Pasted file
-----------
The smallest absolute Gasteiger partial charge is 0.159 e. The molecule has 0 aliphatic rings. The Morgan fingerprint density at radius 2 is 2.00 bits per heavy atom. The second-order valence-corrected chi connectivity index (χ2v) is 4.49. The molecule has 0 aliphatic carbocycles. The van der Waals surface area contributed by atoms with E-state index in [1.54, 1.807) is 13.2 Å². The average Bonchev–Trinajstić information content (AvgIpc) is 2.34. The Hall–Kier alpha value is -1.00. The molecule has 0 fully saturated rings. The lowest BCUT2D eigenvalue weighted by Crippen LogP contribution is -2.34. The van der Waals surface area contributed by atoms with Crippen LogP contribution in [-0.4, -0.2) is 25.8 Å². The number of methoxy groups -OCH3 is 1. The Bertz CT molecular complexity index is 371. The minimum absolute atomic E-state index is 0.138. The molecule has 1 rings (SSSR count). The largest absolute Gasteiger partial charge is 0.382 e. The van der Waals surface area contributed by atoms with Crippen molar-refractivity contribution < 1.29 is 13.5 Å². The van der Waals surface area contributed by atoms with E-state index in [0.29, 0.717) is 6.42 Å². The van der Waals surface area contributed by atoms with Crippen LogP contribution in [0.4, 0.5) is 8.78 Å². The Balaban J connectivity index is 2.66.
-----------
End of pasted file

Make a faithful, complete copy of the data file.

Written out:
The smallest absolute Gasteiger partial charge is 0.159 e. The molecule has 0 aliphatic rings. The Morgan fingerprint density at radius 2 is 2.00 bits per heavy atom. The second-order valence-corrected chi connectivity index (χ2v) is 4.49. The molecule has 0 aliphatic carbocycles. The van der Waals surface area contributed by atoms with E-state index in [1.54, 1.807) is 13.2 Å². The average Bonchev–Trinajstić information content (AvgIpc) is 2.34. The Hall–Kier alpha value is -1.00. The molecule has 0 fully saturated rings. The lowest BCUT2D eigenvalue weighted by Crippen LogP contribution is -2.34. The van der Waals surface area contributed by atoms with Crippen LogP contribution in [-0.4, -0.2) is 25.8 Å². The number of methoxy groups -OCH3 is 1. The Bertz CT molecular complexity index is 371. The minimum absolute atomic E-state index is 0.138. The molecule has 1 rings (SSSR count). The largest absolute Gasteiger partial charge is 0.382 e. The van der Waals surface area contributed by atoms with Crippen molar-refractivity contribution < 1.29 is 13.5 Å². The van der Waals surface area contributed by atoms with E-state index in [0.29, 0.717) is 6.42 Å². The van der Waals surface area contributed by atoms with Crippen LogP contribution in [0.4, 0.5) is 8.78 Å². The Balaban J connectivity index is 2.66.